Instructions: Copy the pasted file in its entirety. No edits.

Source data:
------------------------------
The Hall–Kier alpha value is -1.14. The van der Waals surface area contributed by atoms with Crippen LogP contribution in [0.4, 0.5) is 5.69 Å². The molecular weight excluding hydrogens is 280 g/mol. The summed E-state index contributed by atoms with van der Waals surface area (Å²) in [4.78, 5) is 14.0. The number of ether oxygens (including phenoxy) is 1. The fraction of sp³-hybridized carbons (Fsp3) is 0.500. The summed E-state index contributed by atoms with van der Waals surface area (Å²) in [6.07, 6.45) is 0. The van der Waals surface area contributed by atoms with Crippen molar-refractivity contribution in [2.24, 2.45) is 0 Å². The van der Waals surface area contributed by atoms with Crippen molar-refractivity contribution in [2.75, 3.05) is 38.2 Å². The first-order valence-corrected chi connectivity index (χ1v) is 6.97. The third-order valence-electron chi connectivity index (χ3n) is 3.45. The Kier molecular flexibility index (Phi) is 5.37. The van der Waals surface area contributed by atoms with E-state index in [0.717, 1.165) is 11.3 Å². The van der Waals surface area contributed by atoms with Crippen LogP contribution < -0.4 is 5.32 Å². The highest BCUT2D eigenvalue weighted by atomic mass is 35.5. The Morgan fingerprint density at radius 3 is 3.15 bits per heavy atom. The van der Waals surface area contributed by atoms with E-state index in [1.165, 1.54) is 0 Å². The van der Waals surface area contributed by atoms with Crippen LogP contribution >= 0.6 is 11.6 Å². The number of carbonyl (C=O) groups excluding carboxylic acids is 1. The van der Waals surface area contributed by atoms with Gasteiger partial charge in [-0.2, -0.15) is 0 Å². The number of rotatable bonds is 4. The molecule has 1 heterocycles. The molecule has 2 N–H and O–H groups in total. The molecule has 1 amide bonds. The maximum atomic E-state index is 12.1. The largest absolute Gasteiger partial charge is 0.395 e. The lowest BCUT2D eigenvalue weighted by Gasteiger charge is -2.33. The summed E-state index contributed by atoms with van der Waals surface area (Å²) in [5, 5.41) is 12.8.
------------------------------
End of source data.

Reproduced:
The Hall–Kier alpha value is -1.14. The van der Waals surface area contributed by atoms with Crippen LogP contribution in [0.4, 0.5) is 5.69 Å². The molecular weight excluding hydrogens is 280 g/mol. The summed E-state index contributed by atoms with van der Waals surface area (Å²) in [4.78, 5) is 14.0. The number of ether oxygens (including phenoxy) is 1. The fraction of sp³-hybridized carbons (Fsp3) is 0.500. The summed E-state index contributed by atoms with van der Waals surface area (Å²) in [6.07, 6.45) is 0. The van der Waals surface area contributed by atoms with Crippen molar-refractivity contribution in [2.24, 2.45) is 0 Å². The van der Waals surface area contributed by atoms with Crippen molar-refractivity contribution in [2.75, 3.05) is 38.2 Å². The first-order valence-corrected chi connectivity index (χ1v) is 6.97. The third-order valence-electron chi connectivity index (χ3n) is 3.45. The Kier molecular flexibility index (Phi) is 5.37. The van der Waals surface area contributed by atoms with E-state index in [0.717, 1.165) is 11.3 Å². The van der Waals surface area contributed by atoms with Crippen LogP contribution < -0.4 is 5.32 Å². The highest BCUT2D eigenvalue weighted by atomic mass is 35.5. The Morgan fingerprint density at radius 3 is 3.15 bits per heavy atom. The van der Waals surface area contributed by atoms with E-state index in [1.165, 1.54) is 0 Å². The van der Waals surface area contributed by atoms with Crippen LogP contribution >= 0.6 is 11.6 Å². The number of carbonyl (C=O) groups excluding carboxylic acids is 1. The van der Waals surface area contributed by atoms with Gasteiger partial charge in [-0.2, -0.15) is 0 Å². The number of rotatable bonds is 4. The molecule has 1 heterocycles. The molecule has 2 N–H and O–H groups in total. The molecule has 1 amide bonds. The maximum atomic E-state index is 12.1. The largest absolute Gasteiger partial charge is 0.395 e. The lowest BCUT2D eigenvalue weighted by Gasteiger charge is -2.33. The summed E-state index contributed by atoms with van der Waals surface area (Å²) in [5, 5.41) is 12.8.